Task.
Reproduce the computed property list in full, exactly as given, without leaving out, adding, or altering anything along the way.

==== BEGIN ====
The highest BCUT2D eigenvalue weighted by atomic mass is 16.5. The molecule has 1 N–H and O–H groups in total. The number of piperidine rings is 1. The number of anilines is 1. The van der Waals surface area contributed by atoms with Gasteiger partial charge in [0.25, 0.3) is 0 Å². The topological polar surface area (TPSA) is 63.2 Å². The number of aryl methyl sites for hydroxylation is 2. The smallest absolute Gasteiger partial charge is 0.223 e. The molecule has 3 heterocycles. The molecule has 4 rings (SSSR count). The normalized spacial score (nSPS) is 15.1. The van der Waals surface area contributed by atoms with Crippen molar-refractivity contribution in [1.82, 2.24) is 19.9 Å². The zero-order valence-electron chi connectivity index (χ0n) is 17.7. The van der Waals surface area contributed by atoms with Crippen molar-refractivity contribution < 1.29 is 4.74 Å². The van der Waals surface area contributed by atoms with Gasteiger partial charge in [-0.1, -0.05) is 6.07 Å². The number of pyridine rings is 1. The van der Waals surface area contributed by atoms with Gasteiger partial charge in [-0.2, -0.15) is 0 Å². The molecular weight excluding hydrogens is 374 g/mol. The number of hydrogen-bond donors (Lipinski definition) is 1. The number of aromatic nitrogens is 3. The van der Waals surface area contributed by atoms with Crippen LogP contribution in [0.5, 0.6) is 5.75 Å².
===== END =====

The highest BCUT2D eigenvalue weighted by atomic mass is 16.5. The molecule has 1 N–H and O–H groups in total. The number of piperidine rings is 1. The number of anilines is 1. The van der Waals surface area contributed by atoms with Gasteiger partial charge in [0.25, 0.3) is 0 Å². The topological polar surface area (TPSA) is 63.2 Å². The number of aryl methyl sites for hydroxylation is 2. The smallest absolute Gasteiger partial charge is 0.223 e. The molecule has 3 heterocycles. The molecule has 4 rings (SSSR count). The normalized spacial score (nSPS) is 15.1. The van der Waals surface area contributed by atoms with Crippen molar-refractivity contribution in [1.82, 2.24) is 19.9 Å². The zero-order valence-electron chi connectivity index (χ0n) is 17.7. The van der Waals surface area contributed by atoms with Crippen molar-refractivity contribution < 1.29 is 4.74 Å². The van der Waals surface area contributed by atoms with Gasteiger partial charge in [-0.1, -0.05) is 6.07 Å². The number of pyridine rings is 1. The van der Waals surface area contributed by atoms with Gasteiger partial charge in [-0.2, -0.15) is 0 Å². The molecular weight excluding hydrogens is 374 g/mol. The number of hydrogen-bond donors (Lipinski definition) is 1. The number of aromatic nitrogens is 3. The van der Waals surface area contributed by atoms with Crippen LogP contribution in [0.5, 0.6) is 5.75 Å².